At the twenty-three second mark, Bradley was hit from behind by Mark Simpson, age seventeen, who had glimpsed the bloody knife in a rare flash of light from the murky screen. He’d reacted instantly and used his football linebacker skills to take Bradley down. The impact sent them both flying forward over a row of quickly emptying seats, and into the aisle below. For several seconds the theater erupted in chaos, and Mark Simpson started screaming “Grab Him! Grab Him!” over the din of real and imagined horrors. To their credit, several tried, but Bradley tossed them all off with surprising ease, as he climbed back to his feet. None of his attackers later died, but Bradley managed to slash deep wounds into six more people, and then end the life of his last victim, an eighteen-year-old honor student who was indulging his younger brother’s obsessive need for horror films. The young man was scheduled to enroll in a College back east at the end of the summer.

At the thirty-nine second mark, the chorus of screams had turned into a jumble of voices yelling, “Turn on the lights! Turn on the fucking lights!” And the two exit ramps on either side of the theater had become clogged with fleeing bodies.

The police later credited the projectionist for his quick response. He was watching the audience through the narrow portal at the back of the theater, and at first he thought a fistfight had broken out between some boys. But he quickly realized that something very wrong was happening in his theater. In a single motion, he killed the projector and brought up the lights in the auditorium. It had been forty-one seconds.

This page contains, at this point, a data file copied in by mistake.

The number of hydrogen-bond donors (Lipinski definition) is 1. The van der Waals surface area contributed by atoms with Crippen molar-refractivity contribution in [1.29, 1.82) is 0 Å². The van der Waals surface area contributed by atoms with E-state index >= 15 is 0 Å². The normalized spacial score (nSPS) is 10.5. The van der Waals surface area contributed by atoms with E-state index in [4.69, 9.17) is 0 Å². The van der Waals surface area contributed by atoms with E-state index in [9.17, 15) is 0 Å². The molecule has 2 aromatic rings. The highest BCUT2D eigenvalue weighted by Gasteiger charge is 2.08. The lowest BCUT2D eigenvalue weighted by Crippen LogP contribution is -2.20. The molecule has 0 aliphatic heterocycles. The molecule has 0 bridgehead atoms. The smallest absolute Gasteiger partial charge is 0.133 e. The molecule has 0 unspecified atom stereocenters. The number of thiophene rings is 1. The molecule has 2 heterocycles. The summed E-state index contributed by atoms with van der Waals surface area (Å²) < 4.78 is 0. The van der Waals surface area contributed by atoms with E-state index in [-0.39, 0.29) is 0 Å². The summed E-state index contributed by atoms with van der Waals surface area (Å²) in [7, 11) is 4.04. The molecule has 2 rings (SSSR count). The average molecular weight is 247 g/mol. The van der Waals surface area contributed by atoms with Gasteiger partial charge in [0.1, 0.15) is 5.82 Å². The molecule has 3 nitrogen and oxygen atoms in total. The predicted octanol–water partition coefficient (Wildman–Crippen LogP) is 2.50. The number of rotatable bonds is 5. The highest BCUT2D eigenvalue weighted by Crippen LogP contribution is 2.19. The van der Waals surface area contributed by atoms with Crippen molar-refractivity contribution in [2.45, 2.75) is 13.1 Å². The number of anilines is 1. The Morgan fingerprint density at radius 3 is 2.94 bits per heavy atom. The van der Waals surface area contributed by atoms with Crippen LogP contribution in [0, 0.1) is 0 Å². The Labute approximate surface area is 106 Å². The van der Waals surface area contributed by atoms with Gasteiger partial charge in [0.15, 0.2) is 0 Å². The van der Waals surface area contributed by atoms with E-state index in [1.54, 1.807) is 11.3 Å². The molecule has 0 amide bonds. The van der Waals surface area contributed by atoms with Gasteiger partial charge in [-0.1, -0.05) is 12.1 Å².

Bradley Seward was in the twelfth row of the now brightly lit theater. He stood up, covered with blood and holding the dripping six-inch blade at his eyebrows, as if to shield his eyes from the fluorescent light. The remaining audience recoiled from him like ducks fleeing an alligator in a pond. The injured and survivors boiled toward the exits. In less than twenty seconds, only the dead and a few badly injured remained, as the last of the audience streamed out of the theater.

The projectionist, now watching from the booth, said that Bradley appeared incredibly calm. He stood there in the middle of row twelve for a few seconds before sinking onto the back of a seat from the row below. The projectionist watched as he calmly scratched the back of his hand with the knife until blood oozed around the blade. He then put the tip of the double-edged blade against the underside of his chin and began to hammer it home with the heel of his four-fingered hand.